Monday, February 8, 2010

Monday news

Monday morning on my blog, I intend to post a bit of news concerning research that interests me at a professional (and personal) level.

Most of it will be concerned with the identification of novel techniques to understand metastatic behavior of various cancer. I'll write more about my own research which I'll be working on this year later today or next Monday. In the meantime, this is the face of modern medicine today:

MedWire (2/8, Grasmo) reported that research conducted by a team in Italy "shows that in women aged 35 years or older, human papilloma virus (HPV)-based screening is more effective than cytology in preventing invasive cervical cancer through earlier detection of persistent high-grade lesions." Investigators reached that conclusion after randomizing study participants to "conventional cytology only or to HPV testing plus liquid-based cytology (first phase) or HPV testing alone (second phase)."

MedWire (2/8, Dean) reports, "Gene expression profiling has identified fibronectin 1 and chemokine ligand (CXCL)9 as candidate biomarkers for breast cancer screening," According to the French paper in the British Journal of Cancer, the proteins were initially "identified as candidate biomarkers for blood-based screening" because "they both had more than two-fold increased expression in the cancer compared with the benign lesion, were proteins that are released in the extracellular medium and stable in serum, and had a commercially available and accurate enzyme-linked immunosorbent assay."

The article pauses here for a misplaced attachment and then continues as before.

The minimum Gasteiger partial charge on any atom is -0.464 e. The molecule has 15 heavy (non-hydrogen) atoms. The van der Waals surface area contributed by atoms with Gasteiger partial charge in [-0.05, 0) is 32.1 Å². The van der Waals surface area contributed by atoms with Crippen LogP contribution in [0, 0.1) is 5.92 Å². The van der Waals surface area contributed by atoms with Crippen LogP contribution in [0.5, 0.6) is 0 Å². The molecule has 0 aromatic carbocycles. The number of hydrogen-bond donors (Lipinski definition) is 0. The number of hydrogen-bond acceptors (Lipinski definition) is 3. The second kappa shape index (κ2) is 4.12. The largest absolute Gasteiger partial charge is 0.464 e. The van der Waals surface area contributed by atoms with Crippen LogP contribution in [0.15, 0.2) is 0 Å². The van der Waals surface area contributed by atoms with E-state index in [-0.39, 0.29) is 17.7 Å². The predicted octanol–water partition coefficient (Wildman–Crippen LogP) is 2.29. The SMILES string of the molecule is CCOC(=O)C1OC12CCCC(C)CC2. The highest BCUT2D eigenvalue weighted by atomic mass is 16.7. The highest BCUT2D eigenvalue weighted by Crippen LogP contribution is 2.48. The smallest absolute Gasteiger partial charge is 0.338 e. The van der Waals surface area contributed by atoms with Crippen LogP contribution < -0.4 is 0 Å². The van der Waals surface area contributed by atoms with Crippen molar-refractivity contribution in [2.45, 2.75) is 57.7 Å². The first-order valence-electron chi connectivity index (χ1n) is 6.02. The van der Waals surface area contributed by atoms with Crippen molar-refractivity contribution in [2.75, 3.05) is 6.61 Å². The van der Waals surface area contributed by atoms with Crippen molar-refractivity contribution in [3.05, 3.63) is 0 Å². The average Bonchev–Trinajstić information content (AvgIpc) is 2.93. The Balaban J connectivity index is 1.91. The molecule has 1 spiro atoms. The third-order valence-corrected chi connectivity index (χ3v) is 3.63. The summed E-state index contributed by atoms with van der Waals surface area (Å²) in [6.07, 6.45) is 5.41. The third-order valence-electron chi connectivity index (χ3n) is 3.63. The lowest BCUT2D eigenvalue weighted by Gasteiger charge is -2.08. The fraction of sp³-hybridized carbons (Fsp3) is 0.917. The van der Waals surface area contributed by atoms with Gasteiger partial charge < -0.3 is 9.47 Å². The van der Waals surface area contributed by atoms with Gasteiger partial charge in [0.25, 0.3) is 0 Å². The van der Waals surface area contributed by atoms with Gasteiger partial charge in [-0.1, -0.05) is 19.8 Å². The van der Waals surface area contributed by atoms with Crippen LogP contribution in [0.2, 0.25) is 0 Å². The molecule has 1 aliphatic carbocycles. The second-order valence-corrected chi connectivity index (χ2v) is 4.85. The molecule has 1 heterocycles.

MedWire (2/5, Guy) reported that, according to a paper in the Proceedings of the National Academy of Sciences, "the loss of a single nucleotide polymorphism located in the gene encoding the disabled homolog 2 interacting protein (DAB2IP) in prostate cancer cells may be responsible for cancer progression to other organs." In other words, "removing DAB2IP from human prostate carcinoma cells initiates epithelial-to-mesenchymal transition which is a characteristic of metastatic cancer." Thus, researchers at the University of Texas concluded, "DAB2IP in these cancer cells can be a valuable prognostic biomarker for risk of the aggressiveness of certain prostate cancers."

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